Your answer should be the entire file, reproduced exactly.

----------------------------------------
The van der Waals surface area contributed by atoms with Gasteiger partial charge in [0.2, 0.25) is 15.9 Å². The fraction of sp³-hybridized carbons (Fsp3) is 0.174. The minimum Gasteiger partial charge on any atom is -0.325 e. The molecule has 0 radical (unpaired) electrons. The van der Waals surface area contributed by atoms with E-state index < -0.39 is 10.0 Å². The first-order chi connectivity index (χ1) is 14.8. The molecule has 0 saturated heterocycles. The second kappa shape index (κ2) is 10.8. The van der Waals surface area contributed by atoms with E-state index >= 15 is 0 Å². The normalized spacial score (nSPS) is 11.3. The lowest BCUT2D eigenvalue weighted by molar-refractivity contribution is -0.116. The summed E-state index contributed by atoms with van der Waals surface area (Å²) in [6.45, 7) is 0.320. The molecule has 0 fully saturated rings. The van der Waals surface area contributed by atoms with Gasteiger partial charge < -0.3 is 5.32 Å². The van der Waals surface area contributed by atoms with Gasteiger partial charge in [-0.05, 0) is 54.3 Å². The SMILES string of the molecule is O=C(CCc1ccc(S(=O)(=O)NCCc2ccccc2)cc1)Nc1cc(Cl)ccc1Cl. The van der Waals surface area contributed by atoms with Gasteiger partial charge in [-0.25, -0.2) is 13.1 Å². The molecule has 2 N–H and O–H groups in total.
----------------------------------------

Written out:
The van der Waals surface area contributed by atoms with Gasteiger partial charge in [0.2, 0.25) is 15.9 Å². The fraction of sp³-hybridized carbons (Fsp3) is 0.174. The minimum Gasteiger partial charge on any atom is -0.325 e. The molecule has 0 radical (unpaired) electrons. The van der Waals surface area contributed by atoms with E-state index < -0.39 is 10.0 Å². The first-order chi connectivity index (χ1) is 14.8. The molecule has 0 saturated heterocycles. The second kappa shape index (κ2) is 10.8. The van der Waals surface area contributed by atoms with E-state index >= 15 is 0 Å². The normalized spacial score (nSPS) is 11.3. The lowest BCUT2D eigenvalue weighted by molar-refractivity contribution is -0.116. The summed E-state index contributed by atoms with van der Waals surface area (Å²) in [6.45, 7) is 0.320. The molecule has 0 fully saturated rings. The van der Waals surface area contributed by atoms with Gasteiger partial charge < -0.3 is 5.32 Å². The van der Waals surface area contributed by atoms with Gasteiger partial charge in [-0.05, 0) is 54.3 Å². The SMILES string of the molecule is O=C(CCc1ccc(S(=O)(=O)NCCc2ccccc2)cc1)Nc1cc(Cl)ccc1Cl. The van der Waals surface area contributed by atoms with Gasteiger partial charge in [-0.25, -0.2) is 13.1 Å². The molecule has 2 N–H and O–H groups in total.